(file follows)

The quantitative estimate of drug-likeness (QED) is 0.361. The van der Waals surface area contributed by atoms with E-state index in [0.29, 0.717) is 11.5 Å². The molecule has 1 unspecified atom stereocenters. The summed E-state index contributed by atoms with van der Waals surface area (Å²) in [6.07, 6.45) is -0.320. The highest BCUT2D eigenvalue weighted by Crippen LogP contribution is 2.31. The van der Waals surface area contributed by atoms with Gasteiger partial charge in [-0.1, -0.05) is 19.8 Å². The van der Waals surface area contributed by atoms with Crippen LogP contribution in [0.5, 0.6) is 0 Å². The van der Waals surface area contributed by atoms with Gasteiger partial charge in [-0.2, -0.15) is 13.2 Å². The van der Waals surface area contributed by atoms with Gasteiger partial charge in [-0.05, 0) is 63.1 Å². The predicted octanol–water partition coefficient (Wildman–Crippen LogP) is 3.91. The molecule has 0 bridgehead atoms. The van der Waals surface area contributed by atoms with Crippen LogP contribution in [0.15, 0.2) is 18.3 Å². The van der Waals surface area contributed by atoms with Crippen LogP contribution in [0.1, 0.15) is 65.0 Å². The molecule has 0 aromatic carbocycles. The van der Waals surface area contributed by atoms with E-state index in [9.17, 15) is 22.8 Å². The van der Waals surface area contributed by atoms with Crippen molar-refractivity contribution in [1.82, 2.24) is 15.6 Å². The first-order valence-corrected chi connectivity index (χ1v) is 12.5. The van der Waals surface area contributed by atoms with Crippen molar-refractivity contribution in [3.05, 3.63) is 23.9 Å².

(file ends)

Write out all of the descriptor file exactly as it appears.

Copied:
The quantitative estimate of drug-likeness (QED) is 0.361. The van der Waals surface area contributed by atoms with E-state index in [0.29, 0.717) is 11.5 Å². The molecule has 1 unspecified atom stereocenters. The summed E-state index contributed by atoms with van der Waals surface area (Å²) in [6.07, 6.45) is -0.320. The highest BCUT2D eigenvalue weighted by Crippen LogP contribution is 2.31. The van der Waals surface area contributed by atoms with Gasteiger partial charge in [-0.1, -0.05) is 19.8 Å². The van der Waals surface area contributed by atoms with Crippen LogP contribution in [0.5, 0.6) is 0 Å². The van der Waals surface area contributed by atoms with Gasteiger partial charge in [-0.2, -0.15) is 13.2 Å². The van der Waals surface area contributed by atoms with Gasteiger partial charge in [-0.05, 0) is 63.1 Å². The predicted octanol–water partition coefficient (Wildman–Crippen LogP) is 3.91. The molecule has 0 bridgehead atoms. The van der Waals surface area contributed by atoms with Crippen LogP contribution in [0.15, 0.2) is 18.3 Å². The van der Waals surface area contributed by atoms with Crippen LogP contribution in [0.1, 0.15) is 65.0 Å². The molecule has 0 aromatic carbocycles. The van der Waals surface area contributed by atoms with E-state index in [9.17, 15) is 22.8 Å². The van der Waals surface area contributed by atoms with Crippen molar-refractivity contribution in [1.82, 2.24) is 15.6 Å². The first-order valence-corrected chi connectivity index (χ1v) is 12.5. The van der Waals surface area contributed by atoms with Crippen molar-refractivity contribution in [3.05, 3.63) is 23.9 Å².